EALA session continues / Four key reports adopted

ARUSHA, Tanzania, April 19, 2012/African Press Organization (APO)/ — EALA yesterday debated and approved four key reports and sought answers from the EAC Council of Ministers on a number of priority questions in a busy day of sitting.

First to be debated on was the Report of the sixth Inter-Parliamentary Relations Seminar (Nanyuki Series) held in Bujumbura, Burundi in November last year. The report presented by Hon Abdulkarim Harelimana, brought to fore commendable progress realised by the region in the quest towards a Political Federation. The mover told the august House that the integration process was half-way and some of the fears that existed at the initial phase of the Customs Union had been removed and tangible benefits realized.

The report made notice of the benefits of the Common Market Protocol calling for its speedy implementation. It noted that there was a need to address outstanding fears and challenges standing in the way of the Political Federation. Such, Hon Harelimana remarked, included: loss of national sovereignty; dilution of national languages; diversity in governance systems and practices and possibility of spill-over of bad governance practices.

During debate, Members supported the role played by the seminar in sharing experiences between and among the National Assemblies.

The Assembly also received and debated on the EAC Annual Report 2007/2008 and the corresponding Annual Report of 2008/2009. Both reports reflect the performance of the Community during the years, successes of the period and corresponding challenges faced. The key achievements include among others; the integration of the Republics of Burundi and Rwanda into the Community, the negotiations of the Common Market Protocol and achievements in the key human and social dimensions to the integration agenda.

Contributing to the debate, Hon Bernard Mulengani noted the improvement of the reporting by the Community but urged the economic bloc’s Secretariat to seek to submit timely information so as to influence the subsequent year’s budgeting processes.

On matters related to tourism, Hon Safina Kwekwe urged the region to enhance its effort towards single tourism destination marketing lamenting that at the previous global tourism fairs, Partner States often participated individually.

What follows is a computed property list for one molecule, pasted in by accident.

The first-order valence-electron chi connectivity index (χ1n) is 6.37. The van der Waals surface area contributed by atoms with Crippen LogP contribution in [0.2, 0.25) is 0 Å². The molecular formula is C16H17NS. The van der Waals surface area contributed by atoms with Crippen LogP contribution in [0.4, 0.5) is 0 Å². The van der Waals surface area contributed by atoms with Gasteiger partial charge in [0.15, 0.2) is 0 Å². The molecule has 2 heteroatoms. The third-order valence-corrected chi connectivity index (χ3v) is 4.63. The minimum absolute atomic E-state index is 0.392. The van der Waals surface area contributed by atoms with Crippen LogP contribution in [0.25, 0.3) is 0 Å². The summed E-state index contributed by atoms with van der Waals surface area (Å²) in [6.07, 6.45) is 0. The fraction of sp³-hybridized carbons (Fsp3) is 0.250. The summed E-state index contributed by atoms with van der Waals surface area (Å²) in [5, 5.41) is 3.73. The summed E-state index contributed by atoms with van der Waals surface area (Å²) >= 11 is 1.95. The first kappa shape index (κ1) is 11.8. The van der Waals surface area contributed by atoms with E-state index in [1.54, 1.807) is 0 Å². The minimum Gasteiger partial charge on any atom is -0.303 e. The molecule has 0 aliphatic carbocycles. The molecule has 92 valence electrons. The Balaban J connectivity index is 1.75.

“This is the time to market the region aggressively as one. We must instead opt for an EAC Stand during the Berlin or London Tourism Fairs as opposed to individual countries, Hon Kwekwe stated.

The Regional Affairs and Conflict Resolution Committee presented the Report on the on-spot assessment of the status of implementation on the Common Market Protocol projects in border posts. The border posts visited by the Committee in November 2011 were the Rusumo/Ngara point on the Rwanda and Tanzania border and the Sirari/Isebania on the Kenya and Tanzania border.

The report indicates that in both areas visited, all stakeholders were appreciative of the integration process. However, the report states that it was apparent that majority of the people did not have sufficient knowledge of the operations of the Common Market Protocol. A good number of representatives of the business community were also unaware of the Certificate of Origin, a key document facilitating cross-border trade.

Debating the report, Members called on the Ministries of the EAC in the respective Partner States to consider opening offices at the border points to foster exchange of information. Such a move, they argued, would contribute to the strengthening of the integration process.

During question time, Hon Nusura Tiperu requested to find out whether the basis of moving from one stage to another in the integration process was informed by the pros and cons of the previous stage. The legislator further sought to find out if the EAC carries out a cost-benefit analysis before embarking on the stages of integration.

In response, Hon Peter Munya, Assistant Minister for EAC, Kenya, remarked that theory and empirical studies had continued to inform the benefits of integration. He noted that in 2009, an evaluation of the implementation of the Customs Union carried out revealed a number of benefits accruing the Partner States, challenges notwithstanding. The Minister informed the House that EAC had among other areas realized increased trade, increased Foreign Direct Investments (FDI), revenue and increased cross-border investments as a result of the integration process.

Hon Margaret Zziwa Nantongo sought to find out the status of the implementation of the East African Railway Authority, a supra national body envisaged to reinstate and develop modern railway services to the peoples of East Africa. In response, the Minister informed the House that a feasibility study was already underway with a view to clarifying the roadmap, sustainable mechanisms of the envisaged Authority and its mandate in terms of railway investments, tariffs, inter-connectivity and environmental protection.

Responding to a question on food security tabled by Hon Kate Kamba, the Council of Ministers stated that an EAC Food and Security Action Plan (2011-2015) had been developed and adopted for implementation. Hon Munya however noted that lack of sufficient resources was hindering the process of implementation and that resource mobilization was underway.

Parliament shall today resume the debate on the Customs Management (Amendment) Bill, 2012 and the Community Emblems (Amendment) Bill 2012 which was interrupted yesterday. The EAC HIV and Prevention Management Bill is also on the order paper to be debated.

SOURCE 

East African Community (EAC)

Be the first to like this post.

LEAVE A REPLY

Please enter your comment!
Please enter your name here

This site uses Akismet to reduce spam. Learn how your comment data is processed.